What follows is not authoritative; as I said, it comes from observation, not from first-hand knowledge.
Run-off legends come in different forms - hand-written or typefaced - and in different positions.
The various parts of the legend are separated by hyphens. The 'Z' seems to indicate a stereo recording, an 'X' a mono one.
They tend to consist of the matrix number of the record with a few add-ons at the end.
The matrix number is often accompanied by a 'cut number', which refers to the 'stamper' (the metal plate being used to press that side of the record).
CBS, Decca, EMI, Philips/ Polydor, Pye, and (in the second half of the decade) RCA appear to have had distinctive and easily recognisable styles, so a few notes about them may be useful.
There were of course a lot of other pressing firms, some of which had their own particular styles; I've been able to identify some of them - Orlake, and possibly British Homophone and Saga - but others remain elusive.
Making a record involves several stages, and marks can be added at each - it should be kept in mind that once a stamper has been made by one firm it can be taken to a different firm for the actual pressing to be done.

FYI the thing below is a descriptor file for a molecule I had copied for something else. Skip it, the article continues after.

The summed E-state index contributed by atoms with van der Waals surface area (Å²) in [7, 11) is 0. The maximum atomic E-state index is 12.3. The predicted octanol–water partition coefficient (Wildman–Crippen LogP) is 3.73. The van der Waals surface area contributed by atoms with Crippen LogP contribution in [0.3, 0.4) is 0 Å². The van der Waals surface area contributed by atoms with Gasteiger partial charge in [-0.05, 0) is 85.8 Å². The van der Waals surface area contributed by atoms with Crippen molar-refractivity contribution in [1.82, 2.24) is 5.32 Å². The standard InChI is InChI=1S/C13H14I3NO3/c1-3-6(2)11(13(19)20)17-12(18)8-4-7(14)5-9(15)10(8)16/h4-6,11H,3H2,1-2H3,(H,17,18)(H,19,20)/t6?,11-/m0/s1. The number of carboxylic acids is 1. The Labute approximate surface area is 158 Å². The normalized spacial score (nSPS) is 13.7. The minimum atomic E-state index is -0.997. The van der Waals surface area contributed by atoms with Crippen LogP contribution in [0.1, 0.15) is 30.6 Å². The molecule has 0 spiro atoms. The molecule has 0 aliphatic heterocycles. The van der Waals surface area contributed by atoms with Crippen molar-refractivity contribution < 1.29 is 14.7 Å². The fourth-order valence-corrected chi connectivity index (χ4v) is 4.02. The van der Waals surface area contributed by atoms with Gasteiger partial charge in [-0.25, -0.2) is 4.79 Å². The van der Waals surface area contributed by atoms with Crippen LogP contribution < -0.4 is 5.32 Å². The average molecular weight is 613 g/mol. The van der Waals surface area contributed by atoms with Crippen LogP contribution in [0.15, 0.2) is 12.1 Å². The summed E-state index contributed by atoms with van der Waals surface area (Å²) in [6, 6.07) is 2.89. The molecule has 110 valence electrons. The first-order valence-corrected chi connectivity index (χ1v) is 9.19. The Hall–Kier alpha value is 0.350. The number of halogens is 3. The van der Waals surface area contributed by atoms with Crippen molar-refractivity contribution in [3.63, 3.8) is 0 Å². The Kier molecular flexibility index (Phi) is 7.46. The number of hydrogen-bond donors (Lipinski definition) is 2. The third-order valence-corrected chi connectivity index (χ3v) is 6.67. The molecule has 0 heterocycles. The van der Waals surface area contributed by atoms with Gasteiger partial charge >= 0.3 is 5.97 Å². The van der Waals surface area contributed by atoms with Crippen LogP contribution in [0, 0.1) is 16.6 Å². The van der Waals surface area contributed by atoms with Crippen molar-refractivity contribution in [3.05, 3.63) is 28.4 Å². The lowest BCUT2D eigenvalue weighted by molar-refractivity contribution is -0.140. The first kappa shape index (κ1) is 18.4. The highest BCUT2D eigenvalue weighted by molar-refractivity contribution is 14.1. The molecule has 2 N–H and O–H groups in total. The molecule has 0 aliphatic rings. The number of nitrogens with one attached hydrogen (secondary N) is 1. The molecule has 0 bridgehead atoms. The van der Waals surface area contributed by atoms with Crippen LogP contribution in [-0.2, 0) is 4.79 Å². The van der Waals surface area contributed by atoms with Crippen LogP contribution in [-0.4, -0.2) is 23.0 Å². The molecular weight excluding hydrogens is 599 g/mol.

Identification, therefore, is likely to be less than an exact science, and the following guide should be approached with caution. A comprehensive list of the various markings and their meanings can be found at https://If it's at the top of the record, that's twelve o'clock; if it's at the bottom, that's six.The three and nine o'clock positions are where you'd expect them to be, as are all the rest of the hours.The various numbers and markings which are generally be found in between the spirals of a record's run-off groove can be a help in identifying which company made that pressing.Judging by a quick look at singles in my collection it seems that different pressing plants had different styles of run-off 'legend'.While reading the following descriptions it helps to think of the record as a kind of clock-face.